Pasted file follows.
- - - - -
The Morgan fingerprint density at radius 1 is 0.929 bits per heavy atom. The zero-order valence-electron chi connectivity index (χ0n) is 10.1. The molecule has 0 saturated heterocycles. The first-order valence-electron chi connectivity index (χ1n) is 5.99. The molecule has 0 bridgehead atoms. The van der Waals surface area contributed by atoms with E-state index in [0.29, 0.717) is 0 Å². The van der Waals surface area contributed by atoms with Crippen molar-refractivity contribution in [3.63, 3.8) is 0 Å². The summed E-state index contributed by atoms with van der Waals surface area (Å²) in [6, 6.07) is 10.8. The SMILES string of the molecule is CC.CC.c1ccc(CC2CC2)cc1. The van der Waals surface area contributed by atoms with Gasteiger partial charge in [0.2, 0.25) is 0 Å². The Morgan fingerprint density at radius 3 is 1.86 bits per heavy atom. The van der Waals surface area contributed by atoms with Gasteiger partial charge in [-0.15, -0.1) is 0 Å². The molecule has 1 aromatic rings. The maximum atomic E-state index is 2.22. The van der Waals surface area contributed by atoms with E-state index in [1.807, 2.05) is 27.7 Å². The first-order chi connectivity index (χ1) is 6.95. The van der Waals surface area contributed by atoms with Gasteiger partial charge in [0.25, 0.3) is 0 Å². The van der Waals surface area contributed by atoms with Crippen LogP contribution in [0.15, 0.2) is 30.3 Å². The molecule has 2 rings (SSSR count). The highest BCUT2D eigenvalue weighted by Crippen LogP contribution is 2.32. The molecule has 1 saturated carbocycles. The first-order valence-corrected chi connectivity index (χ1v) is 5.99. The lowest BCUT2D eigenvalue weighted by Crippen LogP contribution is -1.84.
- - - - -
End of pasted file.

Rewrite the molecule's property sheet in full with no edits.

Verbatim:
The Morgan fingerprint density at radius 1 is 0.929 bits per heavy atom. The zero-order valence-electron chi connectivity index (χ0n) is 10.1. The molecule has 0 saturated heterocycles. The first-order valence-electron chi connectivity index (χ1n) is 5.99. The molecule has 0 bridgehead atoms. The van der Waals surface area contributed by atoms with E-state index in [0.29, 0.717) is 0 Å². The van der Waals surface area contributed by atoms with Crippen molar-refractivity contribution in [3.63, 3.8) is 0 Å². The summed E-state index contributed by atoms with van der Waals surface area (Å²) in [6, 6.07) is 10.8. The SMILES string of the molecule is CC.CC.c1ccc(CC2CC2)cc1. The van der Waals surface area contributed by atoms with Gasteiger partial charge in [0.2, 0.25) is 0 Å². The Morgan fingerprint density at radius 3 is 1.86 bits per heavy atom. The van der Waals surface area contributed by atoms with Gasteiger partial charge in [-0.15, -0.1) is 0 Å². The molecule has 1 aromatic rings. The maximum atomic E-state index is 2.22. The van der Waals surface area contributed by atoms with E-state index in [1.807, 2.05) is 27.7 Å². The first-order chi connectivity index (χ1) is 6.95. The van der Waals surface area contributed by atoms with Gasteiger partial charge in [0.25, 0.3) is 0 Å². The van der Waals surface area contributed by atoms with Crippen LogP contribution in [0.15, 0.2) is 30.3 Å². The molecule has 2 rings (SSSR count). The highest BCUT2D eigenvalue weighted by Crippen LogP contribution is 2.32. The molecule has 1 saturated carbocycles. The first-order valence-corrected chi connectivity index (χ1v) is 5.99. The lowest BCUT2D eigenvalue weighted by Crippen LogP contribution is -1.84.